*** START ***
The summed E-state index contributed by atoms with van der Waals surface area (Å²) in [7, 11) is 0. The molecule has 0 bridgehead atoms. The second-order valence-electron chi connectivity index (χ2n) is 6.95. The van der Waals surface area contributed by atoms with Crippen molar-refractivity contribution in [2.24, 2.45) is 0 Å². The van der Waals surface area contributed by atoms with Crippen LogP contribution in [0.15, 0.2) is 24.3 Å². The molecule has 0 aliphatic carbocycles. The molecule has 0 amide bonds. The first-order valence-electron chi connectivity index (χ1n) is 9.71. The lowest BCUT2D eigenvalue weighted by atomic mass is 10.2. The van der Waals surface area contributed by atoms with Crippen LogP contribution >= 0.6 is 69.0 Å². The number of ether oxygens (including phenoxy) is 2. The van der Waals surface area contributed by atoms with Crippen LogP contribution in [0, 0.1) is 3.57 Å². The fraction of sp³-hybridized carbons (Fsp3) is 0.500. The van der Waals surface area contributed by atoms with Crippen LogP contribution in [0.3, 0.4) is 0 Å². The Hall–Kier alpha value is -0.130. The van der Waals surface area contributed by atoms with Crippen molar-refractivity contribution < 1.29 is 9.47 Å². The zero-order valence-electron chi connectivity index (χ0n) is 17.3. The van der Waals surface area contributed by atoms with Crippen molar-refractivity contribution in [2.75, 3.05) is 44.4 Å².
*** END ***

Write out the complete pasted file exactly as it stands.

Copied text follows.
The summed E-state index contributed by atoms with van der Waals surface area (Å²) in [7, 11) is 0. The molecule has 0 bridgehead atoms. The second-order valence-electron chi connectivity index (χ2n) is 6.95. The van der Waals surface area contributed by atoms with Crippen molar-refractivity contribution in [2.24, 2.45) is 0 Å². The van der Waals surface area contributed by atoms with Crippen LogP contribution in [0.15, 0.2) is 24.3 Å². The molecule has 0 aliphatic carbocycles. The molecule has 0 amide bonds. The first-order valence-electron chi connectivity index (χ1n) is 9.71. The lowest BCUT2D eigenvalue weighted by atomic mass is 10.2. The van der Waals surface area contributed by atoms with Crippen LogP contribution >= 0.6 is 69.0 Å². The number of ether oxygens (including phenoxy) is 2. The van der Waals surface area contributed by atoms with Crippen LogP contribution in [0, 0.1) is 3.57 Å². The fraction of sp³-hybridized carbons (Fsp3) is 0.500. The van der Waals surface area contributed by atoms with Crippen LogP contribution in [0.3, 0.4) is 0 Å². The Hall–Kier alpha value is -0.130. The van der Waals surface area contributed by atoms with Crippen molar-refractivity contribution < 1.29 is 9.47 Å². The zero-order valence-electron chi connectivity index (χ0n) is 17.3. The van der Waals surface area contributed by atoms with Crippen molar-refractivity contribution in [2.75, 3.05) is 44.4 Å².